Posted in Sexuality, Teens


Kelly Salasin

Sexuality is the hot topic in our house these days–both for my own 20 year old marriage–and for my teen.  Despite our gender differences (ie. he’s a boy, I’m not) my 14 year old seems willing to hear me out when it comes to this particular topic.

Sure, he’ll make a display of disdain–walking away–but he always winds back around to hear more.  Sometimes he even engages so far as to ask a follow up question or offer his own fledgling opinion.

For my part, I either speak frankly or  make a dramatic effort to be stereotypically parental.  For example, I often say, “Don’t worry about dating.  You’re not allowed to date until your 18.”   In this way, I keep him playfully amused and attentive to whatever else absurd (or vital) I may offer.

Every now and then, I get preachy with a half-hour disertation on a topic like pornography.  For that particular one, I use the help of a great article I found posted on the the Northampton (MA) No Porn Site.

The extended conversation on the topic of porn is “painful” enough that I hope it helps him resist that slippery slope of dehumanizing sexuality.  (I offer “the talk” to each of his friends as well.)

Occasionally, I’ll bring a catchy teen info. book home from the library, which he’ll refuse with rolling eyes, but then later pick up to read– cover to cover:  like the the teenage guy’s survival guide–the real deal on girls, growing up, and other guy stuff by Jeremy Daldry.

The Teenage Survival Guide is  funny, cartoonish and even random enough to engage a 14 year old guy; but this read may be a little more bold than some moms can tolerate. (I was surprised to find it on a ban list.)

I know that my son is thinking about all these things, and more significantly– talking about them with his friends–so I want to make sure that he hears other voices too–even explicitly candid ones.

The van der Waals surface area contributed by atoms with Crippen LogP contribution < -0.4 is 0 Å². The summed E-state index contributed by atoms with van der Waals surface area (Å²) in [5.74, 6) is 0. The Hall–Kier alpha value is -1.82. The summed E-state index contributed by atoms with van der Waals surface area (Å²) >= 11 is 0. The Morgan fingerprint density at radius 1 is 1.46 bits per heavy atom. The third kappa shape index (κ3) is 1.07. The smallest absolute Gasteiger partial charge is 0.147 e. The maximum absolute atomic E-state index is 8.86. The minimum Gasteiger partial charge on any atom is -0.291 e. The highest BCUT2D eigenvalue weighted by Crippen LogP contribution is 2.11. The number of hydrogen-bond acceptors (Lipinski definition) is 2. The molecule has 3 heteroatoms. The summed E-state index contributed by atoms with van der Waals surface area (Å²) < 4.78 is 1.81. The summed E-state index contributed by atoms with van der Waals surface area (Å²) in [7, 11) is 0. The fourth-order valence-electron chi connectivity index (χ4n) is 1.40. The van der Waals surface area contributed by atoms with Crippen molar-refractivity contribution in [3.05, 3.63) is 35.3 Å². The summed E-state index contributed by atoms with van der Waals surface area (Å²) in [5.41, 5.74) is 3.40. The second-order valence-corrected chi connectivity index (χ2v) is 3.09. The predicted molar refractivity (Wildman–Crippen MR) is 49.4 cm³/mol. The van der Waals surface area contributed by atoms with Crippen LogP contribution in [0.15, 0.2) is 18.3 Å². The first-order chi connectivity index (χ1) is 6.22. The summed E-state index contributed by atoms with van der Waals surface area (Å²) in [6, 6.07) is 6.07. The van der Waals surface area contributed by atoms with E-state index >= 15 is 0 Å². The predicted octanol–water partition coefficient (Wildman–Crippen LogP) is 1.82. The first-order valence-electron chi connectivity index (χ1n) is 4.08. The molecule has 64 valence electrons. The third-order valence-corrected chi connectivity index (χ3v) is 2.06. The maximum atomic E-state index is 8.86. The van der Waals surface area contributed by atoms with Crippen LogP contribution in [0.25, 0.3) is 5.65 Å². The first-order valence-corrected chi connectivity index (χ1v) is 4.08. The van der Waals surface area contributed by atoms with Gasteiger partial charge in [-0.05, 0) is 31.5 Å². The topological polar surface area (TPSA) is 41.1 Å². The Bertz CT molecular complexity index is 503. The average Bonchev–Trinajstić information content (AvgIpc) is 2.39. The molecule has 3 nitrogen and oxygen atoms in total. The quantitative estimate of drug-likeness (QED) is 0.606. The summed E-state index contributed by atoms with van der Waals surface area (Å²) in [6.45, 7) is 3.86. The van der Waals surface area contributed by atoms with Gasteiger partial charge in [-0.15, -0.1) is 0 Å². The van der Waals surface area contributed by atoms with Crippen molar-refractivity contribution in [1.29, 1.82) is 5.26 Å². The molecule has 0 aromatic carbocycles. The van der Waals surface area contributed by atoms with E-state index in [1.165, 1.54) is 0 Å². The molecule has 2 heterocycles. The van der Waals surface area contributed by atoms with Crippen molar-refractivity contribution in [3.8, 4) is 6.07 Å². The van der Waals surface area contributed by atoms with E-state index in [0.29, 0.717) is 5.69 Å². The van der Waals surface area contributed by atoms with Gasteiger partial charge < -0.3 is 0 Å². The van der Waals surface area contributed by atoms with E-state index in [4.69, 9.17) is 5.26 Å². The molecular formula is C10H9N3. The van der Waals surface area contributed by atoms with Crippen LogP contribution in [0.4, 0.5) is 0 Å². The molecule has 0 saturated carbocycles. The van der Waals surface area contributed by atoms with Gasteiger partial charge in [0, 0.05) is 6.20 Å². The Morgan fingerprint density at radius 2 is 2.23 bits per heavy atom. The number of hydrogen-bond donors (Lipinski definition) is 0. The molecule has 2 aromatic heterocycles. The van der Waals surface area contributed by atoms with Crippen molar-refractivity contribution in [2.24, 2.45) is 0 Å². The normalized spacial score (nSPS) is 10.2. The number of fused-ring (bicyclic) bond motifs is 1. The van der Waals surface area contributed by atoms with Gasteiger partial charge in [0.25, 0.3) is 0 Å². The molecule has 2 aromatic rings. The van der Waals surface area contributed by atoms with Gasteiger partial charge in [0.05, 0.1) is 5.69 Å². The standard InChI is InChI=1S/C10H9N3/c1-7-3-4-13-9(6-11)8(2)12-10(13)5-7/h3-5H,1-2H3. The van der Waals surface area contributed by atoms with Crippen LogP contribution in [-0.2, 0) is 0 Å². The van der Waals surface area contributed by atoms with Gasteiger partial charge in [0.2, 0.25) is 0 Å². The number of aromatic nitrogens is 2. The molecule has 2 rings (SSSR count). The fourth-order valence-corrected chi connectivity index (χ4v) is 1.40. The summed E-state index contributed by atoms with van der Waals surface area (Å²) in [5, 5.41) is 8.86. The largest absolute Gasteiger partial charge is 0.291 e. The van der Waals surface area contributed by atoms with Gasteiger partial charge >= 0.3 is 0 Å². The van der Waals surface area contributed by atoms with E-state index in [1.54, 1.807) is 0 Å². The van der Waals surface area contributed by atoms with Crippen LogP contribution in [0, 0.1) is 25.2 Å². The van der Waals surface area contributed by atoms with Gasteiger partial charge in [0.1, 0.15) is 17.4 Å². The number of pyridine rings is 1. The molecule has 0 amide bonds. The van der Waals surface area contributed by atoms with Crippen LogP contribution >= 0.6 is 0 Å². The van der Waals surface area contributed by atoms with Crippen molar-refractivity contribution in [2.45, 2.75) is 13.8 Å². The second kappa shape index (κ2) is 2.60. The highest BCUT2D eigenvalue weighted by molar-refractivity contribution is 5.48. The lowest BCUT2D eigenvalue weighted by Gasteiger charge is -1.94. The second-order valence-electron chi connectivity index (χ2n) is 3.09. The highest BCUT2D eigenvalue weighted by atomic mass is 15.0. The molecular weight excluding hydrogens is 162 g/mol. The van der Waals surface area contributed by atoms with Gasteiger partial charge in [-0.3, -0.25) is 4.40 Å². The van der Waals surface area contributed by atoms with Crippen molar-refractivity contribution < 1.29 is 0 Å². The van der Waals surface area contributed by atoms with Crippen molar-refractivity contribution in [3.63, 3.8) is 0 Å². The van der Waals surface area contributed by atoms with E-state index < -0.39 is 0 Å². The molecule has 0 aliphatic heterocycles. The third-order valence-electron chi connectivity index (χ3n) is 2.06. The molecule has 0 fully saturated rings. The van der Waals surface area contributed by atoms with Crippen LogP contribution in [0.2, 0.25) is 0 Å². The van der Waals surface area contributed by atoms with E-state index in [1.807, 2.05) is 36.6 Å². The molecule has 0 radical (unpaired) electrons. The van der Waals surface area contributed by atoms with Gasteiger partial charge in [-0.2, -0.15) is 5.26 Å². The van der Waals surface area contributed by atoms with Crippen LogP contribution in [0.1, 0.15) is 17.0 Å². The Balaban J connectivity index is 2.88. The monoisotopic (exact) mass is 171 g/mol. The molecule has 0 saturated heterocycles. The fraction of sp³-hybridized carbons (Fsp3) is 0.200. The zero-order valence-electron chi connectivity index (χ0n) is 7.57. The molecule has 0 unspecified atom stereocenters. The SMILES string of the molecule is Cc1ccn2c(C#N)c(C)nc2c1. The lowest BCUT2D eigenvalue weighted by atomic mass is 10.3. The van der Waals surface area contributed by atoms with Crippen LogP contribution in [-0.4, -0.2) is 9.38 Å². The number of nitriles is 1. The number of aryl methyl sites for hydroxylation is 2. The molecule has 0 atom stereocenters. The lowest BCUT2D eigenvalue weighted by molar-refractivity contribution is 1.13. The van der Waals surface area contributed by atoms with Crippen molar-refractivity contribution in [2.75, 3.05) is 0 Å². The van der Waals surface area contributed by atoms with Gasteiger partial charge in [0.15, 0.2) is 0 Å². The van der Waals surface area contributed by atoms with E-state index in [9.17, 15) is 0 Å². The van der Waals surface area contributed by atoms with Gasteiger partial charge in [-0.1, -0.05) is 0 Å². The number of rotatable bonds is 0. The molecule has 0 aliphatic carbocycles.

If nothing else, explicit sexuality provides an engaging platform for more conversation between us, like the movie JUNO did, as it comically explored teen pregnancy.

For myself, I’m reading a provocative book by Margot Anand, The Art of Sexual Ecstasy.  It’s been on our marriage shelf for  years but I’ve avoided any reads directly addressing the act of sex.  I’ve always found that kind of thing a little brash– and unnecessary.

And yet, my husband and I are at a stage in our marriage where we want more–not necessarily more sex–and not better sex (20+ years makes for great loving)–but more… intimacy.

A large part of my youth was spent either romanticizing or recreationalizing sex.  Then there was procreation.  Now I want  celebration– of body, mind– AND soul!

Anand’s book addresses the full expression of sexuality— and that’s something I’d like to pass onto my son while I scramble to figure it out for myself.  (Plus Margot is French– and they definitely know how to live life’s pleasures more fully than some of us more uptight Americans.)

I’ve been able to share some of the basic (non-sexual) intimacy exercises from Margot’s book with my 14 year old– in the hope that he’ll be better prepared to experience the fullness of his own sexuality– when he’s about 25  🙂

More to come on the journey…


Lifelong educator, writer, retreat & journey leader, yoga & yogadance instructor.

One thought on “SEX!

  1. The French do indeed know how to celebrate what matters most in life – at every age – and very fully! And sexuality is certainly part of that.

    As a single mom of two teen boys, it’s been an interesting educational process (this particular topic), addressed from the time they were pretty young, with varying amounts of information as age appropriate, and different for each of them. I hope – and trust – they will explore and engage with care – emotionally and physically protecting themselves and their partners. All we can do is our best. And it seems like no matter what we do, they’ll roll their eyes…


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